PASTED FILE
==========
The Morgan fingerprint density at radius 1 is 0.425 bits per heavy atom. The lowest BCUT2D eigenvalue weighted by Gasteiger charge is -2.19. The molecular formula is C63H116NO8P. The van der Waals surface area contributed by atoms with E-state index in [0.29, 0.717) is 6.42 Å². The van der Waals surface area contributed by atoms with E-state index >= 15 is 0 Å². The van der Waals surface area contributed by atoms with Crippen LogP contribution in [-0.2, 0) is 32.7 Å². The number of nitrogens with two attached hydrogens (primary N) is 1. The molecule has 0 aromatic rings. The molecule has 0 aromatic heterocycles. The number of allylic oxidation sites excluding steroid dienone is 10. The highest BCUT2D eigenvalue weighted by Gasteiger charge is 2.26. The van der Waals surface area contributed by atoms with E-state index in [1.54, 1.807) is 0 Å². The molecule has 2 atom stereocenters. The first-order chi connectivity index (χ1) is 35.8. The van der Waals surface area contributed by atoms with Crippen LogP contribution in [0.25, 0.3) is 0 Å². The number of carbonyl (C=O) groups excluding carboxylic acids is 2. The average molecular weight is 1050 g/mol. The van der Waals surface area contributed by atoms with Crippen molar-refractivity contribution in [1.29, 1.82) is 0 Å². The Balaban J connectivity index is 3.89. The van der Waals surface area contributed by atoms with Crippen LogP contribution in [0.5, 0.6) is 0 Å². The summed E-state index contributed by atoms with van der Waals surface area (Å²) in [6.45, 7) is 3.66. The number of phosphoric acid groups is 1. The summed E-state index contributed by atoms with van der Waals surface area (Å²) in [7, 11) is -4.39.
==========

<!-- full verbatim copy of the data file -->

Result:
The Morgan fingerprint density at radius 1 is 0.425 bits per heavy atom. The lowest BCUT2D eigenvalue weighted by Gasteiger charge is -2.19. The molecular formula is C63H116NO8P. The van der Waals surface area contributed by atoms with E-state index in [0.29, 0.717) is 6.42 Å². The van der Waals surface area contributed by atoms with E-state index >= 15 is 0 Å². The van der Waals surface area contributed by atoms with Crippen LogP contribution in [-0.2, 0) is 32.7 Å². The number of nitrogens with two attached hydrogens (primary N) is 1. The molecule has 0 aromatic rings. The molecule has 0 aromatic heterocycles. The number of allylic oxidation sites excluding steroid dienone is 10. The highest BCUT2D eigenvalue weighted by Gasteiger charge is 2.26. The van der Waals surface area contributed by atoms with E-state index in [1.54, 1.807) is 0 Å². The molecule has 2 atom stereocenters. The first-order chi connectivity index (χ1) is 35.8. The van der Waals surface area contributed by atoms with Crippen LogP contribution in [0.25, 0.3) is 0 Å². The number of carbonyl (C=O) groups excluding carboxylic acids is 2. The average molecular weight is 1050 g/mol. The van der Waals surface area contributed by atoms with Crippen molar-refractivity contribution in [1.29, 1.82) is 0 Å². The Balaban J connectivity index is 3.89. The van der Waals surface area contributed by atoms with Crippen LogP contribution in [0.5, 0.6) is 0 Å². The summed E-state index contributed by atoms with van der Waals surface area (Å²) in [6.45, 7) is 3.66. The number of phosphoric acid groups is 1. The summed E-state index contributed by atoms with van der Waals surface area (Å²) in [7, 11) is -4.39.